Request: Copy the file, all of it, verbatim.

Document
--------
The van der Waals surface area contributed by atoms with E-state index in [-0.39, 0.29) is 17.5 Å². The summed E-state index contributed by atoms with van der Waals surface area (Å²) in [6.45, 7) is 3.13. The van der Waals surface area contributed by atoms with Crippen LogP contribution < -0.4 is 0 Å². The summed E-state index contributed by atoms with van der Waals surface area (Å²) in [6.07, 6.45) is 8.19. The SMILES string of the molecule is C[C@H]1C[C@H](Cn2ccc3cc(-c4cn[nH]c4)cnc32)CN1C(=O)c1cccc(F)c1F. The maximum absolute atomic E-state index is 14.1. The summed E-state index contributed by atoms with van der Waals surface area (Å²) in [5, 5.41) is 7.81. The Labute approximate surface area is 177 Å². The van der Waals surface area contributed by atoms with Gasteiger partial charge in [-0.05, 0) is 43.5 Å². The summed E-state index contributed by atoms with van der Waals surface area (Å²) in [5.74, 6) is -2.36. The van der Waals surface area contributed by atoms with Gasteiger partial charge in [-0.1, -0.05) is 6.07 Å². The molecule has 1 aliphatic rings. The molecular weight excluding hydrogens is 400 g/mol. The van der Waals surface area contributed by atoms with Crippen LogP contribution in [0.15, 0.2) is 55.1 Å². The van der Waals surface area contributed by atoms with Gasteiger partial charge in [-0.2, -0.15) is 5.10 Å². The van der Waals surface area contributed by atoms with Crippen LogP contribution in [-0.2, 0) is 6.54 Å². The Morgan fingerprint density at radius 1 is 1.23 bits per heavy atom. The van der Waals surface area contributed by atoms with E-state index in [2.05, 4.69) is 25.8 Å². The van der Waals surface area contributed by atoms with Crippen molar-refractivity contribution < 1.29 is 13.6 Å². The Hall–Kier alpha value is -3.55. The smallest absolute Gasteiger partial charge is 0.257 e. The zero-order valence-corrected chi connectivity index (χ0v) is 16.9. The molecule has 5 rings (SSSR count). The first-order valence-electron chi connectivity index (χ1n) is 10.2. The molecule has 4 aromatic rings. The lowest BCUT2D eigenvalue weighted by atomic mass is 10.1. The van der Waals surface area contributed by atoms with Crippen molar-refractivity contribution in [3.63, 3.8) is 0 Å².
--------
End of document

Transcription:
The van der Waals surface area contributed by atoms with E-state index in [-0.39, 0.29) is 17.5 Å². The summed E-state index contributed by atoms with van der Waals surface area (Å²) in [6.45, 7) is 3.13. The van der Waals surface area contributed by atoms with Crippen LogP contribution < -0.4 is 0 Å². The summed E-state index contributed by atoms with van der Waals surface area (Å²) in [6.07, 6.45) is 8.19. The SMILES string of the molecule is C[C@H]1C[C@H](Cn2ccc3cc(-c4cn[nH]c4)cnc32)CN1C(=O)c1cccc(F)c1F. The maximum absolute atomic E-state index is 14.1. The summed E-state index contributed by atoms with van der Waals surface area (Å²) in [5, 5.41) is 7.81. The Labute approximate surface area is 177 Å². The van der Waals surface area contributed by atoms with Gasteiger partial charge in [-0.05, 0) is 43.5 Å². The summed E-state index contributed by atoms with van der Waals surface area (Å²) in [5.74, 6) is -2.36. The van der Waals surface area contributed by atoms with Gasteiger partial charge in [-0.1, -0.05) is 6.07 Å². The molecule has 1 aliphatic rings. The molecular weight excluding hydrogens is 400 g/mol. The van der Waals surface area contributed by atoms with Crippen LogP contribution in [0.15, 0.2) is 55.1 Å². The van der Waals surface area contributed by atoms with Gasteiger partial charge in [-0.2, -0.15) is 5.10 Å². The van der Waals surface area contributed by atoms with Crippen LogP contribution in [-0.2, 0) is 6.54 Å². The Morgan fingerprint density at radius 1 is 1.23 bits per heavy atom. The van der Waals surface area contributed by atoms with E-state index in [2.05, 4.69) is 25.8 Å². The van der Waals surface area contributed by atoms with Crippen molar-refractivity contribution < 1.29 is 13.6 Å². The Hall–Kier alpha value is -3.55. The smallest absolute Gasteiger partial charge is 0.257 e. The zero-order valence-corrected chi connectivity index (χ0v) is 16.9. The molecule has 5 rings (SSSR count). The first-order valence-electron chi connectivity index (χ1n) is 10.2. The molecule has 4 aromatic rings. The lowest BCUT2D eigenvalue weighted by atomic mass is 10.1. The van der Waals surface area contributed by atoms with Crippen molar-refractivity contribution in [3.63, 3.8) is 0 Å².